How bad are letters of intent really?
A real eye-opener activity, during my workshops on the Lifecycle of a Construction Contract, is to use a flipchart to compare what is in a ‘standard’ letter of intent with what the audience expects to see in a proper construction contract.
Letters of intent should be contracts, as the alternative is even worse – an obligation on the client to pay but no requirement for the contractor to meet any other obligations on time or quality. For a contract, your document needs to meet the five legal requirements (listed here) and all essential terms should be agreed (before work starts).
Just by focusing on 10 essentials, it is clear to see what’s gone AWOL (absent without leave) from LOI:
1 Parties: Tick. Hooray! [score 1/10]
2 Works: Rarely well-defined – anyone know when the ‘preparatory’ or ‘mobilisation’ works end and other works start? [1/10]
3 Time: Despite the fact that a letter of intent is mostly used to keep the project to programme, I have never seen a letter of intent with a clear date for finishing the works under the letter of intent, or a programme that reflects these works. There is no remedy to change that date for circumstances arising and no LADs if the works under the letter of intent run late! Under English law the contractor is granted a reasonable time to complete, which includes all circumstances that occur, and may be later than the client would like. (Click here for other purposes of a letter of intent) [1/10]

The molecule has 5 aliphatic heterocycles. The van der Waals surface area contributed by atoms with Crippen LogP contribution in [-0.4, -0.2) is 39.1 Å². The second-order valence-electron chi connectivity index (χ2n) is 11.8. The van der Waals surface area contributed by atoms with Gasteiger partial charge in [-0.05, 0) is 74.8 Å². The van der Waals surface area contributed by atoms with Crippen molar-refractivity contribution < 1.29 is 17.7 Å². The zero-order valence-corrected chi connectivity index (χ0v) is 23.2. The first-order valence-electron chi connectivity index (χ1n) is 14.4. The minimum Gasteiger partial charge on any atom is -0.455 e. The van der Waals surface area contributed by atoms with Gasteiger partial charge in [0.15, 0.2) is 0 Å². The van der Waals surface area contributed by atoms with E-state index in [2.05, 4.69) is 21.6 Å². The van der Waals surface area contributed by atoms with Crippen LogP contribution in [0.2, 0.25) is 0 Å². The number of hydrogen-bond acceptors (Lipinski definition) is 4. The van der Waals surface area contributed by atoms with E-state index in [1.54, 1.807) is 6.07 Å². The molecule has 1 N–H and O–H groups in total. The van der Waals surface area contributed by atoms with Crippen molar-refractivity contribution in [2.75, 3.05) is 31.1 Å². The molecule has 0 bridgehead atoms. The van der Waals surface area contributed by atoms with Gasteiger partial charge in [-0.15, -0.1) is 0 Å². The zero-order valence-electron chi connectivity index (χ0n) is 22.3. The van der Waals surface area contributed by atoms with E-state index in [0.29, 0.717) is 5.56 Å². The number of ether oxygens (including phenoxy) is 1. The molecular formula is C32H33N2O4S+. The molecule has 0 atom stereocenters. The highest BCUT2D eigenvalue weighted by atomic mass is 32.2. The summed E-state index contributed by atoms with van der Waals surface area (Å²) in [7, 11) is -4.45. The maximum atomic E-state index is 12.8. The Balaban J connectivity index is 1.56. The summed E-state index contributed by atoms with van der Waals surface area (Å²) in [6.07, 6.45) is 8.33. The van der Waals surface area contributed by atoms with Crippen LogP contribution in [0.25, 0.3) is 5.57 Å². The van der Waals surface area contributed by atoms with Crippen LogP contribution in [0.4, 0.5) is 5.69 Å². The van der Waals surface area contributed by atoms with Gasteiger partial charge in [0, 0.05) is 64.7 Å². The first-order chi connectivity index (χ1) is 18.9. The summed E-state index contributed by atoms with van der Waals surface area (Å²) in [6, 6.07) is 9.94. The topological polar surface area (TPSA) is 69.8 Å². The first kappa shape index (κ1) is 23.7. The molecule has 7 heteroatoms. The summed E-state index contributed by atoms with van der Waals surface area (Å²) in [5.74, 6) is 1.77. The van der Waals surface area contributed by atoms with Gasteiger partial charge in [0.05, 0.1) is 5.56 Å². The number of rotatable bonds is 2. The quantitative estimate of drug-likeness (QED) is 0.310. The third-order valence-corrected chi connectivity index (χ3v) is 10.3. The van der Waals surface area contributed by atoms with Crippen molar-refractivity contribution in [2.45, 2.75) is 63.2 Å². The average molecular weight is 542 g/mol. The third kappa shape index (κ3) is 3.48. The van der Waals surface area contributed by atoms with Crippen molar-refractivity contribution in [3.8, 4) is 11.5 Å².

4 Price: Instead of a price for the works under the letter of intent, letters of intent include a promise to pay reasonable costs ‘if the proper contract is not signed’. This would be implied by English law in any event. In practice, payments are made by reference to the proper contract… [maybe half]
5 Quality: No reference to quality standards for goods, works, or services. No reference to the works information sections for the works under the letter of intent to clarify performance required. [not updating the score, too depressing]
6 Objectives: No reference to any clear objective except half-hearted comment about doing this pending the proper contract being signed. The letter of intent contains no remedy if the contractor refuses to sign (eg termination after a specified period). Read more on how to avoid the risk of the contractor not signing.
7 Risks: No reference to ground conditions as the major risk for early works on a project. Yikes!
8 Remedies: Possibly a right for the client to terminate (but one-sided), but no reference to other standard remedies like extensions of time, variations, delay damages, interest and suspension for non-payment, dispute resolution etc. Often the letter of intent does not comply with the minimum requirements of the Construction Acts 1996 and 2009… [half?]
9 Procedures: None, de nada, zilch, zero.
10 Limits: No limit on the contractor’s liability but often an ineffective limit on the sum payable by the client.
Most letters of intent score no more than 2/10 (being generous) for the bare minimum a contract needs. That’s truly shocking.
If you want to check that your letter of intent is better than this, download my free Checklist.
When things go wrong with letters of intent, the consequences depend on which side of the project you are on. For more about each of these actors read on:
- Wrong for a client means start late or no contract, neither of which are great results
- Wrong for a contractor means the full contract is never signed. Either the contractor has no obligation to continue the project, or it does and there is no method of calculating a price for the works completed.
- Wrong for the contract administrator means allowing works to continue under a letter of intent, which is negligent.
- Wrong for a funder means lending money when there is no real contract, no warranties or TPR and the risks to its borrower are too high.
- Wrong for an adviser might mean a claim for costs not recoverable against a defaulting party due to a lack of proper contract.
If you want to minimise letter of intent disputes, then you need to understand the strategy, create a better letter and use it wisely (read more).